Queen’s Law partners with European business school for AI project

The Conflict Analytics Lab of Queen’s Faculty of Law has partnered with France-based LegalEDHEC research centre of the EDHEC Business School to incorporate artificial intelligence in the field of intellectual property law.

Queen’s Law partners with European business school for AI project
Samuel Dahan

The Conflict Analytics Lab of Queen’s Faculty of Law has partnered with France-based LegalEDHEC research centre of the EDHEC Business School to incorporate artificial intelligence in the field of intellectual property law. 

The Trademark Similarity Assessment project seeks to develop a system based on deep learning — or analysis of text and images — in order to make it easier to detect the risk of confusion in brand counterfeiting cases, the organizations said in a statement.

In addition to their researchers, Queen’s Law and EDHEC will involve their students in executing the project, through analysis of jurisprudence and the determination of the criteria used by judges to assess the risk of confusion associated with legal action concerning brand counterfeiting.

The tool has three objectives: use machine learning to identify the visual and textual characteristics specific to each brand, assess the risk of similarity between brands and enable lawyers and judges to uniformly assess the risk of confusion between brands.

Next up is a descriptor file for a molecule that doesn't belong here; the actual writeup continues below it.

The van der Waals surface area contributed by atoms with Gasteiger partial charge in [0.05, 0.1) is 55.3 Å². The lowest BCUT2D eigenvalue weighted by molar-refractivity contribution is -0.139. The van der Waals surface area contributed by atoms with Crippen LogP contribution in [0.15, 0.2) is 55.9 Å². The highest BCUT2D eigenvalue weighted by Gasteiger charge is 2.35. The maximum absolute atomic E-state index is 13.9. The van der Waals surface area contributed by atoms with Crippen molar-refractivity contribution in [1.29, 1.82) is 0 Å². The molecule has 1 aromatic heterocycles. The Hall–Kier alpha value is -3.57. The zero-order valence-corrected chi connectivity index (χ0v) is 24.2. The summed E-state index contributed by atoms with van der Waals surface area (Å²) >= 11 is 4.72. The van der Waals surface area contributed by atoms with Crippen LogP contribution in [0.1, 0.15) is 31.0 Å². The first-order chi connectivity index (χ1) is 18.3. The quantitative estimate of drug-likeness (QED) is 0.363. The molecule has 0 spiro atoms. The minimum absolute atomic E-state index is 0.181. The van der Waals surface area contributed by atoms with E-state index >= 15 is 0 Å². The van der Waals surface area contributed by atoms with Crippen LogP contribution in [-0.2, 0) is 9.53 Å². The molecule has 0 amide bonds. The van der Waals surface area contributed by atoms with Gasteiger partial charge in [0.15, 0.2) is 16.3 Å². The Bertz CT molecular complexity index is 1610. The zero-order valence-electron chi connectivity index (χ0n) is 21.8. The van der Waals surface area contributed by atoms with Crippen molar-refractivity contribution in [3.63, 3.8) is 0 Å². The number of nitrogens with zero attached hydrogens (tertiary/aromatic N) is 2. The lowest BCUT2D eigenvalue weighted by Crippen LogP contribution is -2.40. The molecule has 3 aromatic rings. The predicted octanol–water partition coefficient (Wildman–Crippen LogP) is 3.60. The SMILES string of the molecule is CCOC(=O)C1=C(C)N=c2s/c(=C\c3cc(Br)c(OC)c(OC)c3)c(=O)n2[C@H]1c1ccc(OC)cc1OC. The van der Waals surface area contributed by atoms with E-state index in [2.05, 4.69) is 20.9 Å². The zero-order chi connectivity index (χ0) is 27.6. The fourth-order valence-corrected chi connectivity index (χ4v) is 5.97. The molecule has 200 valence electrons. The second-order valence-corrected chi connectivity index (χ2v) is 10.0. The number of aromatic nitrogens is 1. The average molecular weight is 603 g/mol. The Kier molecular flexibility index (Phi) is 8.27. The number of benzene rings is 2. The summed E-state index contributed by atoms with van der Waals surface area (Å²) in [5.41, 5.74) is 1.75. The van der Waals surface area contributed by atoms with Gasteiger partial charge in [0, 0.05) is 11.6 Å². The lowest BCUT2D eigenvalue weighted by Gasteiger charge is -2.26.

“This transatlantic project offers an incredible opportunity to improve comparison tools in the trademark law field,” said Samuel Dahan, professor at Queen’s Law and director of the Conflict Analytics Lab. “The major progress made with image processing, particularly thanks to Facebook’s Detectron technology, allows thousands of brands to be compared in just a few seconds.”

“The project is fully consistent with the development of our ‘Advanced Law, Lawyers and Lawyering’ strategic research work within LegalEDHEC,” said Christophe Roquilly, professor at EDHEC and director of the LegalEDHEC research centre. “It focuses on two major objectives: determine how digital technology and AI are now transforming law, legal practice and the competencies expected of in-house legal counsels and analyze how law needs to respond to the risks and opportunities inherent to the ongoing transformation of the economy by digital and AI.

“This tool could have a sizeable impact on judicial decision-making and especially improve the significant problems of coherency that currently exist between the systems in Europe, the USA and Canada,” Roquilly added.

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